AL-NL play gets owners' swing sign Unanimous vote means Orioles to face NL East foes in '97

May bring DH issue to head

Baseball's decade of change grows

January 19, 1996|By Peter Schmuck | Peter Schmuck,SUN STAFF

LOS ANGELES -- Baseball owners used to be a conservative lot. Change came slowly, if at all, and major change came only when the tide of history no longer could be restrained.

Now, the game is changing so rapidly that it is starting to get ahead of itself.

The owners voted unanimously yesterday to approve interleague play in 1997, even though they have no assurance that the Major League Baseball Players Association will go along with the plan and no tangible proof that it will provide the economic bonanza that would justify it.

The new format calls for each team to play 15 or 16 interleague nTC games next year, depending on the number of teams in its division. But the proposal, which was cleared by baseball's Executive Council on Tuesday night and presented to the full ownership on the final day of the quarterly owners meeting, addresses only the 1997 season and does not spell out how the sport will solve the designated hitter issue.

That will be determined in negotiations with the players union.

Nevertheless, interim commissioner Bud Selig applauded the decision as another historic step forward for a sport that turned the 1990s into a decade of sweeping change. The National League expanded in 1993 and the leagues realigned into three )) divisions. The owners recently awarded two more expansion franchises and expanded the postseason format to include two wild-card teams. Now interleague play, which eventually could lead to the elimination of the designated hitter rule . . . or the implementation of the DH rule in the NL.

"I think this speaks volumes about how well these owners work together as a group," Selig said. "For years we've heard that we were hidebound, unwilling to move and unwilling to adjust. We've taken things that have been discussed for years and we're doing them. It's been a very rewarding day."

The experimental inter league for mat quickly emerged as the most important issue on the agenda at the three-day meeting, but the owners also made several other significant decisions. They:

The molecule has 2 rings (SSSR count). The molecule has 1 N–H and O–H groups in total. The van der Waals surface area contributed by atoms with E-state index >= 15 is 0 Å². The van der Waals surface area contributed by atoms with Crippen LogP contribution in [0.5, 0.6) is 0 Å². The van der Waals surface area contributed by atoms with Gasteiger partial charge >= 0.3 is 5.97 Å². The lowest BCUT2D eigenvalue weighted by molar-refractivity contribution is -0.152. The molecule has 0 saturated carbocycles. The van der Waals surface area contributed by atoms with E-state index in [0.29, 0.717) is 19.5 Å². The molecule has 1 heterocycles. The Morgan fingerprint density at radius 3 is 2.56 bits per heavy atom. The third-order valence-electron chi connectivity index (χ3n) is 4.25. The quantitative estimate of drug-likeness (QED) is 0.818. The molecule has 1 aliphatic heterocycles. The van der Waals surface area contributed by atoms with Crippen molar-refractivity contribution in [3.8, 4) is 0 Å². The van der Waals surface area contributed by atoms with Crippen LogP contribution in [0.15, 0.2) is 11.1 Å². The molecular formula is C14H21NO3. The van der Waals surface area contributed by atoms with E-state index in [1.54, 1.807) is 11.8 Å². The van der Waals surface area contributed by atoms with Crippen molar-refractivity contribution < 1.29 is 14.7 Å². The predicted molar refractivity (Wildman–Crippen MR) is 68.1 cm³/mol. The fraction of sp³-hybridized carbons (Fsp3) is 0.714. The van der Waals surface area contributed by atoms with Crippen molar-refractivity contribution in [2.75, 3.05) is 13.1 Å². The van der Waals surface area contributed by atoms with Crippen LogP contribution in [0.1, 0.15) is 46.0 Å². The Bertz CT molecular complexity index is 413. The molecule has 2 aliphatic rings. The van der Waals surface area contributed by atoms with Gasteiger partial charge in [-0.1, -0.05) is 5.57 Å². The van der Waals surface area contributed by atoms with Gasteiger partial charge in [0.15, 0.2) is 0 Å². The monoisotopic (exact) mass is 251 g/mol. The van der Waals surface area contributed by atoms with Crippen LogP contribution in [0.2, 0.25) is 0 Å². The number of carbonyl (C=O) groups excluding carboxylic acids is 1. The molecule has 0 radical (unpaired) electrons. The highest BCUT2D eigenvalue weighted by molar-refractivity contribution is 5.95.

* Unanimously approved the Walt Disney Co.'s purchase of a 25 percent interest in the California Angels, despite an escape clause that allows Disney to back out of the deal if it cannot strike a stadium renovation deal with the city of Anaheim within 60 days.

* Ratified their new television contract and approved a new Major League Properties deal.

* Delayed action on the proposed sale of the Pittsburgh Pirates until a number of financial details can be ironed out.

The owners also got a briefing on the labor situation from new management negotiator Randy Levine, whose job may have gotten a little tougher with the interleague approval. The players union seems unlikely to put up significant resistance to the plan, but union leaders have hinted that they may ask for the standardization of the DH rule in return.

That's why it seemed curious that the owners would move so quickly on the issue and hand the players a free bargaining chip, but Selig insisted that it was not a tactical error.

"Somebody has to take the first step," he said. "We know what we have to do, and both sides need this. These are issues that are in both parties' best interests. We've done it and we'll send it to the players union. Do I think we have weakened our position? No, I think we have not.

"Every fan poll we've taken has shown that the fans are for interleague play. We're doing what our fans want. I don't think we really have a debate with the players association on this issue."

Philadelphia Phillies president Bill Giles indicated earlier in the week that the DH would be employed only in games played at American League sites -- the same way it is in spring training and the World Series.

There has been speculation that interleague play would lead to the elimination of the DH, but that would be a major point of contention with the union. There also has been talk of standardizing the rule, but that would meet with stiff resistance from NL clubs. The World Series solution appears to be the only workable option.

The 1997 experiment would call for regionalized interleague competition, with each AL East team playing a three-game series against each NL East team, for instance. The four-team West divisions would play 16 interleague games -- four each against the teams in the other West division.

Selig said that the plan was approved only for 1997, but no one seems to believe it will be a one-year experiment.

"It specifically said it will be done as an experiment," said San Francisco Giants owner Peter McGowan, "but it would be hard to do it for only one year because you need to have the [1998] schedule out halfway through the season. So I think it almost has to be a two-year experiment."

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